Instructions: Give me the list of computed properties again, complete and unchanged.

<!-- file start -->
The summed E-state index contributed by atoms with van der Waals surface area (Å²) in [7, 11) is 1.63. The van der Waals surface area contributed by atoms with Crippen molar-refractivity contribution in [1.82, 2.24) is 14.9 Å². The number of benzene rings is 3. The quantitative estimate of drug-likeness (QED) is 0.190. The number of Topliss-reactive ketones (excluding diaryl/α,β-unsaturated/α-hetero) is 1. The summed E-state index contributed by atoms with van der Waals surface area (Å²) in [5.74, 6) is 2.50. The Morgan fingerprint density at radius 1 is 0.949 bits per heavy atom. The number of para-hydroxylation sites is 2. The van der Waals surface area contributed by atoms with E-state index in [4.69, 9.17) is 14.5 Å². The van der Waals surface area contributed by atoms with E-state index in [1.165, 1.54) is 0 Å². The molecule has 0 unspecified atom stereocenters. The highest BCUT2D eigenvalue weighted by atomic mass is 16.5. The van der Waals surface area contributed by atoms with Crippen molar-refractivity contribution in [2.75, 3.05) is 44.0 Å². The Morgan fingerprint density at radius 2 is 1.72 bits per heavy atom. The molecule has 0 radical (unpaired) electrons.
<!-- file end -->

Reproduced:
The summed E-state index contributed by atoms with van der Waals surface area (Å²) in [7, 11) is 1.63. The van der Waals surface area contributed by atoms with Crippen molar-refractivity contribution in [1.82, 2.24) is 14.9 Å². The number of benzene rings is 3. The quantitative estimate of drug-likeness (QED) is 0.190. The number of Topliss-reactive ketones (excluding diaryl/α,β-unsaturated/α-hetero) is 1. The summed E-state index contributed by atoms with van der Waals surface area (Å²) in [5.74, 6) is 2.50. The Morgan fingerprint density at radius 1 is 0.949 bits per heavy atom. The number of para-hydroxylation sites is 2. The van der Waals surface area contributed by atoms with E-state index in [4.69, 9.17) is 14.5 Å². The van der Waals surface area contributed by atoms with E-state index in [1.165, 1.54) is 0 Å². The molecule has 0 unspecified atom stereocenters. The highest BCUT2D eigenvalue weighted by atomic mass is 16.5. The van der Waals surface area contributed by atoms with Crippen molar-refractivity contribution in [2.75, 3.05) is 44.0 Å². The Morgan fingerprint density at radius 2 is 1.72 bits per heavy atom. The molecule has 0 radical (unpaired) electrons.